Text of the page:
+
     |text=Returns the dot product of this vector and the passed vector.
Returns the dot product of this vector and the passed vector.
+
*vec - The other vector to use to calculate the dot product
vec - The other vector to use to calculate the dot product
+
<syntaxhighlight lang=python>
 
d = v.dot(otherV)
 
d = v.dot(otherV)
 +
</syntaxhighlight>
 
}}
 
}}
 
{{ClassMethod
 
{{ClassMethod
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     |name=distance
 
     |name=distance
 
     |call=distance(vec)
 
     |call=distance(vec)
     |returns=
+
     |returns=float
     |text=: -> float
+
     |text=Returns the distance of the current vector (vec1) to another vector (vec2).
Returns the distance of the current vector (vec1) to another vector (vec2).
+
<syntaxhighlight lang=python>
 
l = v.distance(v2)
 
l = v.distance(v2)
 +
</syntaxhighlight>
 
}}
 
}}
 
{{ClassMethod
 
{{ClassMethod
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     |name=copy
 
     |name=copy
 
     |call=copy()
 
     |call=copy()
     |returns=
+
     |returns=vec
     |text=: -> Vector
+
     |text=Returns a new vector that is a copy of the vector.
Returns a new vector that is a copy of the vector.
+
<syntaxhighlight lang=python>
 
newV = v.copy()
 
newV = v.copy()
 +
</syntaxhighlight>
 
}}}}
 
}}}}
 
<section end=HELPBODY />
 
<section end=HELPBODY />
 
{{History}}
 
{{History}}
 
{{#invoke:Category|list|Python Reference}}
 
{{#invoke:Category|list|Python Reference}}

Revision as of 11:27, 2 October 2017

The vector class holds a single 3 component vector. A vector describes a direction in space, and it's important to use a vector or Position as appropriate for the data that is being calculated. When being multiplied by a Matrix, this class will implicitly have a 4th component (W component) of 0. A new vector can be created without any arguments, with 3 arguments for the x,y,z values, or with a single argument which is a variable that has 3 entries such as a list of length 3, or a position or vector. Examples of creating a vector:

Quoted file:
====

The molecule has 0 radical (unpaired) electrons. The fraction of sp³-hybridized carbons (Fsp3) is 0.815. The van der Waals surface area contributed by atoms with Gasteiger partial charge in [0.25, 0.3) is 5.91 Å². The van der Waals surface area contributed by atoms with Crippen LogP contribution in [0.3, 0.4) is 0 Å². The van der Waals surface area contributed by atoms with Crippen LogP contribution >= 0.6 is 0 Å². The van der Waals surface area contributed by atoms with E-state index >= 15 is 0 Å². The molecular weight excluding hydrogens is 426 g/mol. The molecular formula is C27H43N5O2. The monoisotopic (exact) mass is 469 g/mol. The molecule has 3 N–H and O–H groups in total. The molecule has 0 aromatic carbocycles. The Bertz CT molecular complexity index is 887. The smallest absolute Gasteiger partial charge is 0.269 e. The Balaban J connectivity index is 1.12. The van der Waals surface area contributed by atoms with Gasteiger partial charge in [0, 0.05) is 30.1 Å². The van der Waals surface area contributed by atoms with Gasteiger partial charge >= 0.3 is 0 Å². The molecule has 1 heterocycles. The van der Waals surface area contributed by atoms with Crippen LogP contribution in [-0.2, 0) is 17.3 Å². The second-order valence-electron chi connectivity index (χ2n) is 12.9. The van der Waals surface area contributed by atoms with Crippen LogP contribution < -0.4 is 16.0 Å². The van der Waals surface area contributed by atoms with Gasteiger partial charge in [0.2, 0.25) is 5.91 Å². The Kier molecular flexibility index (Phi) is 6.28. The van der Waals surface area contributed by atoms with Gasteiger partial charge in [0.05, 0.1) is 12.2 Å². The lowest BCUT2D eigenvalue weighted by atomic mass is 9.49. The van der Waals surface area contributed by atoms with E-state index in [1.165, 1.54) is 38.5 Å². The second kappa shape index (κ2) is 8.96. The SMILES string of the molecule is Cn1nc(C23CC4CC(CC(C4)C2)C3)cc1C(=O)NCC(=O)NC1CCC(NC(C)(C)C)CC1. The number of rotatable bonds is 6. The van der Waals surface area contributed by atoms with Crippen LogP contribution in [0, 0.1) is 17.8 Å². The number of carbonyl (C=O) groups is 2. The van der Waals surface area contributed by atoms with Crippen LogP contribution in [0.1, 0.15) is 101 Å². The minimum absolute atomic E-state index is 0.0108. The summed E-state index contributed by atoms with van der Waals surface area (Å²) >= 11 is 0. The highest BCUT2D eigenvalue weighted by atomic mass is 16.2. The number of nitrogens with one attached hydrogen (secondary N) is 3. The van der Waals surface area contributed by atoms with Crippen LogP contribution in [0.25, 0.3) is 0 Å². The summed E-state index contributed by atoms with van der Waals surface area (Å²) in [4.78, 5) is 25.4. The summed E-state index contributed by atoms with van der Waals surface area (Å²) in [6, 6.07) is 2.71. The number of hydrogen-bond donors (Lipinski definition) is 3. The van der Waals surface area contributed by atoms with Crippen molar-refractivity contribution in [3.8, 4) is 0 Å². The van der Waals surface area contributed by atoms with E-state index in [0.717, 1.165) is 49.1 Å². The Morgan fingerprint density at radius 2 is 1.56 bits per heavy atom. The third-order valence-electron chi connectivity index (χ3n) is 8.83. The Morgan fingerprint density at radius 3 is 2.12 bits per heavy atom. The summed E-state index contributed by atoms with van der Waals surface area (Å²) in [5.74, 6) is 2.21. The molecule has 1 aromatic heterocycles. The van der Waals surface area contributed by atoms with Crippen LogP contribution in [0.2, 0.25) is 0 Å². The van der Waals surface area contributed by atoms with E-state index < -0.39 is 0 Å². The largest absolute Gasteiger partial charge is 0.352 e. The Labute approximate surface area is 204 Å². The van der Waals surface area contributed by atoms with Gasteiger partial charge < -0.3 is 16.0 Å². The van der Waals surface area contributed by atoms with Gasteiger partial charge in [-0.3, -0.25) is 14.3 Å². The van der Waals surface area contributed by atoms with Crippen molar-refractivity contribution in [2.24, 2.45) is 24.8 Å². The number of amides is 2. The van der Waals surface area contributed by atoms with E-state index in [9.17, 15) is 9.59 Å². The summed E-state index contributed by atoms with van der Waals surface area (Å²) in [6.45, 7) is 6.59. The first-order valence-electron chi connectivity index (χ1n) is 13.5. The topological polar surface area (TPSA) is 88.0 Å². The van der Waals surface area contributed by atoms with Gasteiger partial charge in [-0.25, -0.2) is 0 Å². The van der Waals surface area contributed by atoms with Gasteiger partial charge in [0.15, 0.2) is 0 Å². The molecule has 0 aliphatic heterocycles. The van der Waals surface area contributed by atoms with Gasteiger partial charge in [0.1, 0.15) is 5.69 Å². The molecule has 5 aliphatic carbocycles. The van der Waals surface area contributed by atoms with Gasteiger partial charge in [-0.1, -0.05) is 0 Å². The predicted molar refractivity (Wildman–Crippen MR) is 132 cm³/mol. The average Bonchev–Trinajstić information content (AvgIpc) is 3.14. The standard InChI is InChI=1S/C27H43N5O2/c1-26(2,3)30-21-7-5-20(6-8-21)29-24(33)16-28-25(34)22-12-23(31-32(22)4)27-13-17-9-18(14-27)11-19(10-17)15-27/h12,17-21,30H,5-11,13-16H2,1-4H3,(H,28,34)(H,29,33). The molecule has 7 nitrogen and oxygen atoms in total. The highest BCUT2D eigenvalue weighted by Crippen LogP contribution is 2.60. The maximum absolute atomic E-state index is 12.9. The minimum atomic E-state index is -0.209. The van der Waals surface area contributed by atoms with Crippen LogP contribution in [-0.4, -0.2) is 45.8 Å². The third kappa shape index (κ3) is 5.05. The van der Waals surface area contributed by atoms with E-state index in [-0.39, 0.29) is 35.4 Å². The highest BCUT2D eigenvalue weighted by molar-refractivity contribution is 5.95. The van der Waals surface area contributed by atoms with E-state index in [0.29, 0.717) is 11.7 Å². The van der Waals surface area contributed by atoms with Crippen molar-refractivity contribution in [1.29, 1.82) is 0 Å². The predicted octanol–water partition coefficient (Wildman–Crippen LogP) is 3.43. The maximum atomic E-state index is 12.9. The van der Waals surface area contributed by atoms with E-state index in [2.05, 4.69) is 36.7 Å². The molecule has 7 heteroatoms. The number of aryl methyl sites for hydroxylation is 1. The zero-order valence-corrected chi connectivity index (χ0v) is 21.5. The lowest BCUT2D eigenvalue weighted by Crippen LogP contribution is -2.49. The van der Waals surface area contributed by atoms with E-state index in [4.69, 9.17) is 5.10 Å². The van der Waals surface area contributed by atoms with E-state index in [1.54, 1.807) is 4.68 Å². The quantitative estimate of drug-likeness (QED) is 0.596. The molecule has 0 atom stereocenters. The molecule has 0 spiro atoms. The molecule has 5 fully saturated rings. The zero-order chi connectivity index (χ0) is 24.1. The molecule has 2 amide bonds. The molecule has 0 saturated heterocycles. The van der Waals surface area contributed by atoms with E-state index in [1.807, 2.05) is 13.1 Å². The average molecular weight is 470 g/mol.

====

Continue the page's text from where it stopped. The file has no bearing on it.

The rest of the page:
v = tdu.Vector() # starts as (0, 0, 0)
v2 = tdu.Vector(0, 0, -1)
values = [0, 1, 0]
v3 = tdu.Vector(values)


Members

xfloat :

Gets or sets the X component of the vector.

yfloat :

Gets or sets the Y component of the vector.

zfloat :

Gets or sets the Z component of the vector.

Methods

normalize()None:

Makes the length of this vector 1.

m.normalize()

angle(vec)float:

Returns the angel (in degrees) between the current vector (vec1) and another vector (vec2).

l = v.angle(v2)

lerp(vec, vec, t)vec:

Returns vec1 * (1.0 - t) + vec2 * t, i.e., the linear interpolation of vec1 and vec2 using the floating-point value t. The value for t is not restricted to the range [0, 1]. The vec1 referes to the current vector.

l = v.lerp(v, v2, t)

project(vec1, vec2)None:

Projects this vector onto the plan defined by vec1 and vec2. Both vec1 and vec2 must be normalized. The result may not be normalized.

  • vec1, vec2 - The vectors that specify the plane to project onto. Must be normalized.
v.project(v1, v2)

lengthSquared()float:

Returns the squared length of this vector.

l = v.lengthSquared()

scale(x, y, z)None:

Scales each component of the vector by the specified values.

  • x, y, z - The values to scale each component of the vector by.
v.scale(1, 2, 1)

lerp(vec, vec, t)vec:

Returns vec1 * (1.0 - t) + vec2 * t, i.e., the linear interpolation of vec1 and vec2 using the floating-point value t. The value for t is not restricted to the range [0, 1]. The vec1 referes to the current vector.

l = v.lerp(v, v2, t)

reflect(vec)None:

Reflects the current vector (vec) according to another vector (vec2).

v.reflect(v2)

cross(vec)vec:

Returns the cross product of this vector and the passed vector. The operation is self cross vec.

  • vec - The other vector to use to calculate the cross product.
c = v.cross(otherV)

length()float:

Returns the length of this vector.

l = m.length()

dot(vec)float:

Returns the dot product of this vector and the passed vector.

  • vec - The other vector to use to calculate the dot product
d = v.dot(otherV)

distance(vec)float:

Returns the distance of the current vector (vec1) to another vector (vec2).

l = v.distance(v2)

copy()vec:

Returns a new vector that is a copy of the vector.

newV = v.copy()